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RIAA Counsel Richard Gabriel Addresses The Court  (Source: Wired Threat Level)

The Jury Found Jammie Thomas Guilty and Awarded $222,000 in Damages  (Source: Wired Threat Level)
The RIAA adds a notch to its belt of legal victories

“This is what can happen if you don’t settle,” said RIAA attorney Richard Gabriels, speaking to reporters just outside the Duluth, Minnesota Courthouse, minutes after Jammie Thomas was found liable for copyright infringement to the tune of $222,000.
Thomas, a single mom with two kids, left the courthouse without comment and did not speak with reporters.
Under the username “Tereastarr,” Thomas was found sharing just over 1,700 files via the Kazaa network on February 21, 2005. Of those 1,700 tracks, 24 were named – including music from popular artists such as AFI, Green Day, and Aerosmith – and for each one she was held liable for $9,250 worth of damages, coming to a grand total of $222,000.
Brian Toder, Thomas’ defense attorney, maintained that there existed no proof that Thomas was the person behind the keyboard, noting that Thomas or her computer may have been the victim of zombie botnet, spoofing attacks, or malicious crackers. “All we know is that Jammie Thomas didn’t do it,” said Toder, adding that Thomas was “not the person marauding as Tereastarr.”
This defense did not appear to hold up as it was found that Thomas used “Tereastarr” all around the internet, including online shopping, chat services, e-mail, and even dating services. The offending songs were linked to her cable modem’s MAC address, as well as her home IP address.
Gabriels called Thomas’ defense “misdirection, red herrings, and smoke and mirrors.”
Complicating Thomas’ defense was testimony from an ex-boyfriend saying while he had never seen her actively downloading music, she did have her hard drive replaced a month after her computer was picked up in the RIAA’s dragnets. Toder said that this was due to hard drive problems – something Thomas’ ex-boyfriend remembered her complaining about beforehand – but the RIAA argued that she had it changed to cover her tracks.
Forensic scientists could not find any evidence of file sharing on her new hard drive, and her old hard drive was not admitted as evidence.
Capitol Records v. Jammie Thomas, as Thomas’ loss is more formally known, was the first lawsuit of its kind to proceed before a jury as well as a landmark case that set precedent heavily favoring the RIAA in future legal battles. U.S. District Judge Michael Davis ruled that one could be guilty of copyright infringement merely by the act of making copyrighted songs available for download; as a result the RIAA did not need to establish that Thomas at her computer at the time her was accessed by investigators, nor did they need to prove that anyone actually downloaded the music she offered.
While the RIAA no longer publishes the number of lawsuits it’s filed in its four-years-and-counting legal campaign against file sharers, many publications speculate that that number stands anywhere between 18,000 and 36,000 lawsuits, with untold more settling long before the actual trial.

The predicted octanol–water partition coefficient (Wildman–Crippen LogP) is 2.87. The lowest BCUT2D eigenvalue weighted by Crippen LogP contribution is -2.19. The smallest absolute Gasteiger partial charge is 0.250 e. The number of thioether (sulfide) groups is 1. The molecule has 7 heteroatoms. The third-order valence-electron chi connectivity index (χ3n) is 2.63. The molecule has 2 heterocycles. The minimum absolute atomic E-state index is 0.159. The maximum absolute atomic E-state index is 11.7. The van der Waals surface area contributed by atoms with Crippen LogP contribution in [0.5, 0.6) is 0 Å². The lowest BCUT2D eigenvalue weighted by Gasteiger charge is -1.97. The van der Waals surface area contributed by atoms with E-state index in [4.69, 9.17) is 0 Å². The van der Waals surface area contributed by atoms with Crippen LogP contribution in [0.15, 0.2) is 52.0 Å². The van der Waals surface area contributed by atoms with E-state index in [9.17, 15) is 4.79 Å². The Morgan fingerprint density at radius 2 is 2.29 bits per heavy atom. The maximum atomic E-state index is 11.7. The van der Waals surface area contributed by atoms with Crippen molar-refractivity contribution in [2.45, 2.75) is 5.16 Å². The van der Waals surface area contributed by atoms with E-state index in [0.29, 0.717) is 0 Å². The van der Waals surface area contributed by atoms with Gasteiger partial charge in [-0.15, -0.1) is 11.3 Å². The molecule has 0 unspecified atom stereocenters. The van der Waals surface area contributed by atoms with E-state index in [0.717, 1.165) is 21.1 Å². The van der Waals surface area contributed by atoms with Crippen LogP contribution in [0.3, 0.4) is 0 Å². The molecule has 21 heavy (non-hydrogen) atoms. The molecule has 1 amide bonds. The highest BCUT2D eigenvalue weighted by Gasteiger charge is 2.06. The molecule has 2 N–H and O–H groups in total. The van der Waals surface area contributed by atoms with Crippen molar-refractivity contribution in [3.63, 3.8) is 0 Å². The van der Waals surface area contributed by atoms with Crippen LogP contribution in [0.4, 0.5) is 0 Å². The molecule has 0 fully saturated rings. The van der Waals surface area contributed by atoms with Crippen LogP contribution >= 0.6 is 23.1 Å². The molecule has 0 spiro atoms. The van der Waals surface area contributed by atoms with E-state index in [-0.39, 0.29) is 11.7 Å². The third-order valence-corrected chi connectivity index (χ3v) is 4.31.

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RE: Disgusting
By SirLucius on 10/4/2007 9:20:31 PM , Rating: 2
Wow, I hadn't heard about the jury make up. sounds like a fair and well balanced jury to me. *sarcasm*

RE: Disgusting
By Master Kenobi on 10/4/2007 9:55:55 PM , Rating: 2
This will be appealed and likely declared a mistrial or knocked down to some nominal fee like "500 bux".

RE: Disgusting
By kitchme on 10/4/2007 10:12:47 PM , Rating: 2
Wish I could see into the future.

RE: Disgusting
By Polynikes on 10/4/2007 10:15:07 PM , Rating: 2
Even if it wasn't, how the hell do they expect her to pay that? I'd refuse outright.

RE: Disgusting
By mdogs444 on 10/4/2007 10:45:57 PM , Rating: 2
I dont know entirely about civil suits, but they can seek damages by having a % automatically deducted from pay from your employer.

But im not sure what kind of cases that revolves around.

RE: Disgusting
By masher2 on 10/5/2007 12:19:45 AM , Rating: 2
An award in any civil case is grounds for having your wages garnished, and/or your home and other hard assets seized.

RE: Disgusting
By rdeegvainl on 10/5/2007 1:35:01 AM , Rating: 4
could she just then provide them a copy of the songs? cause seems to me if they are worth that much she should just give them equal value.

RE: Disgusting
By JoshuaBuss on 10/7/07, Rating: -1
RE: Disgusting
By borismkv on 10/4/2007 11:20:10 PM , Rating: 2
Civil awards are usually paid at a small rate for a long period of time. She could potentially declare bankruptcy and not have to pay all of the fee, but the damage to her credit would be highly destructive for many many years.

RE: Disgusting
By walk2k on 10/5/2007 1:30:19 PM , Rating: 2
Oh she won't pay a dime. First of all they will appeal this forever, and I'm sure there are people setting up legal defense funds as we speak. Secondly she could simply declare bankrupcy if she had to. The RIAA won't get a dime of that money.

RE: Disgusting
By masher2 on 10/5/2007 4:18:42 PM , Rating: 2
You haven't seen the new bankruptcy laws. Unless she was already flat broke to start with, she won't walk away from this without paying a respectable portion of the amount.

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